The only thing missing, as is commonly underestimated when planning , is the need for fun.  During this incredibly challenging time, I think that laughter and joy are in too short supply, and that we need to be thinking about that as well.

I hope is that in sharing this today, someone out there who has been questioning their skill in teaching during a pandemic realizes, as I did, that we actually know more about what we need to do than perhaps we thought.  It’s just the mechanics we need to figure out.  And if anyone has ideas in how to meet the basic needs in an online environment, please feel free to share in the comments below!

Take care!

The Basic Needs: Helping Kids Stay Healthy in Difficult Times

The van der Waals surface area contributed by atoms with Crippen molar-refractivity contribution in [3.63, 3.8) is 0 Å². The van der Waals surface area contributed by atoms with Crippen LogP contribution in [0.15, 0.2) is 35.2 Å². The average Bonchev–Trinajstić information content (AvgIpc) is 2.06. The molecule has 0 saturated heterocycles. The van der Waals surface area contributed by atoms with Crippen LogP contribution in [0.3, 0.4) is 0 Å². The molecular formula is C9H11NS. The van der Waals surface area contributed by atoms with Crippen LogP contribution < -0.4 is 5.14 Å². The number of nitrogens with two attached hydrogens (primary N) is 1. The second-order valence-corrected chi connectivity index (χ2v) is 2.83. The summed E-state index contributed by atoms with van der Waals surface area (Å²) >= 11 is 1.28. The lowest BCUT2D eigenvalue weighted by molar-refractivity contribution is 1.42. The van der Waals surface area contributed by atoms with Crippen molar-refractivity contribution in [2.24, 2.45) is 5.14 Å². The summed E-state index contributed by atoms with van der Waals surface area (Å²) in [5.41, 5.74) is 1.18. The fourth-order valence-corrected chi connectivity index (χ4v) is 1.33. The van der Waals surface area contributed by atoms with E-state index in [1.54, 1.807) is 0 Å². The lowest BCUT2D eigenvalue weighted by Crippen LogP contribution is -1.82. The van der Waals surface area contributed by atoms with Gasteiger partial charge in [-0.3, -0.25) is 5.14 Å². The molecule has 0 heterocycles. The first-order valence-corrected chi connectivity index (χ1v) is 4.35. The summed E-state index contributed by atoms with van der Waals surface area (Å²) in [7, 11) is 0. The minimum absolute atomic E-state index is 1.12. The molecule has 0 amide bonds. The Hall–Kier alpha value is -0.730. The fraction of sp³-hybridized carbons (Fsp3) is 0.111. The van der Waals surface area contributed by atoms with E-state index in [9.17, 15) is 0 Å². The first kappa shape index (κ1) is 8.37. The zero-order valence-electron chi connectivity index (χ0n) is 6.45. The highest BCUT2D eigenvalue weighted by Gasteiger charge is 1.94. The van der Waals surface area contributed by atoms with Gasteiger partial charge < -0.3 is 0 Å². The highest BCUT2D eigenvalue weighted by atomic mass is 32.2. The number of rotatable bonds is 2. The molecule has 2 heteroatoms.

And overnight, the kids are gone.  It happened back in March, and although I knew the likelihood was that similar circumstances might happen again this school year, I wasn’t really prepared for it.  But yesterday, it happened – I went to school and most of the kids weren’t there.  We aren’t officially shut down, but many parents are feeling the risk of covid is too high, and are opting to keep their children home.  As in March, I am again wishing I’d had the chance to talk with my students before they were gone so that I could try to give them something to focus on during their time away that might help them stay on track with both their physical and mental health.  I know how hard it was for me as an adult with relatively decent skills to stay healthy and happy during the spring lockdown, and I feel for all the kiddos trying to navigate this mind-boggling time without the advantages that I have.

So, in the midst of us all trying to put together home work packages, I decided to create a handout that might help our students to focus on the things in their lives that they can control, and to set some concrete goals for themselves.  Thought I’d share it here as well in case it could be helpful to someone else out there.  Please feel free to change/adapt/use it: